Syria’s seventh circle of hell

Aleppo, Syria’s largest and one of the oldest continuously inhabited cities in the world, is about to fall into the hands of invaders from the East

Hisham Melhem
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It has been five years, since Syria began its slow, agonizing descent into an inferno that makes Dante’s seventh circle of hell with its river of boiling blood and barren burning sands ignited by flakes of fire, look like a tolerable trail. Aleppo, Syria’s largest and one of the oldest continuously inhabited cities in the world, is about to fall into the hands of invaders from the East; Russians who are raining fires from the skies, and on the ground cutting swaths of desolation are Iranian-led Lebanese and Iraqi Shiite militias and the disheveled forces of their local lisping and pathetically delusional satrap holed up in Damascus.

Abandoned by the world, another once great city is being methodically sacked for the first time in six hundred years, and emptied of its people, the very descendants of the great ancient empires that built, destroyed and rebuilt Aleppo; Akkadians and Hittites, Greeks and Romans, Arabs and Ottomans. Rich cultures and religions, that left behind their distinct marks; schools, temples, libraries, palaces, forts, souks, public baths, magnificent Mosques and graceful Churches and Synagogues. Aleppo’s killers are a motley crew of mostly regime henchmen and their battalions of supporters who are doing the systematic destruction, and extreme local and imported self-described jihadists.


A war of all against all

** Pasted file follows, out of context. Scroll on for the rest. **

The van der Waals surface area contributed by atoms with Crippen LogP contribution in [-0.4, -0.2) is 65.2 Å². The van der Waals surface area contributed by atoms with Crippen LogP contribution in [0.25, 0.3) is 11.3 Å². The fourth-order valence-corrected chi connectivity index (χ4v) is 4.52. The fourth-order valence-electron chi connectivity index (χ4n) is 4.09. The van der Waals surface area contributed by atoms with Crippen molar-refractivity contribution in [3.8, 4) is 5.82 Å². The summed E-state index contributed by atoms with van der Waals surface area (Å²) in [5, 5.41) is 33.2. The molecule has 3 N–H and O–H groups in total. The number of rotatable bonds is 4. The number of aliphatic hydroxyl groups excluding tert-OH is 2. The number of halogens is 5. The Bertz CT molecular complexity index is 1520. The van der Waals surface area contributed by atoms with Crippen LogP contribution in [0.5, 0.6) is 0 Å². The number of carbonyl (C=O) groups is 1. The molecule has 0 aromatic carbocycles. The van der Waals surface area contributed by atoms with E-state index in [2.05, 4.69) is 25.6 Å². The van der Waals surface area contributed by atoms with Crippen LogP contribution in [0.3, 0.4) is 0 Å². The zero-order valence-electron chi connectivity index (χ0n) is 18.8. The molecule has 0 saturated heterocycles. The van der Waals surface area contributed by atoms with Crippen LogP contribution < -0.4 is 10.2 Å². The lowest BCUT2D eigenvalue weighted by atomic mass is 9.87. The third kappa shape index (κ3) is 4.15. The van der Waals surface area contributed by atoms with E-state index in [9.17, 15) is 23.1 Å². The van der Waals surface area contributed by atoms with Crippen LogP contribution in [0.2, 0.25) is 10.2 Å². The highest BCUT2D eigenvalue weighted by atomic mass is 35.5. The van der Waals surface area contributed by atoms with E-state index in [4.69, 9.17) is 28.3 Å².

On Spanish soil in the 1930s a civil war was morphed into a continental epic war. Europe tore itself apart in three bloody years. Soldiers and military advisors came from Germany, Italy and the Soviet Union, along with tens of thousands of volunteers from many countries to engage in the ‘good fight’. The Syrian war was turned initially and diabolically by the regime into a sectarian war which evolved into a regional war and eventually into an international conflict and war by proxies. The failure of containing the conflict quickly, made its internationalization inevitable. It is stunning to think that in the skies of Syria in the last year the air forces of four of the five permanent members of the Security Council of the United Nations have been, along with other allies conducting military strikes. On the ground a war of all against all is raging on and each of the major players has a list of primary and secondary enemies. For the U.S. ISIS is the primary enemy, followed by al-Nusra Front with the Assad regime at the bottom. For Russia, the enemies begin with the opposition to Assad, then ISIS and al-Nusra. For Iran, the opposition to Assad is first on the list, then ISIS and al-Nusra. For Turkey, the enemy list begins with the Kurdish YPG, then the Assad regime. For ISIS, the immediate enemy on the ground is the anti-Assad opposition groups, and in the skies the bombers of the International coalition.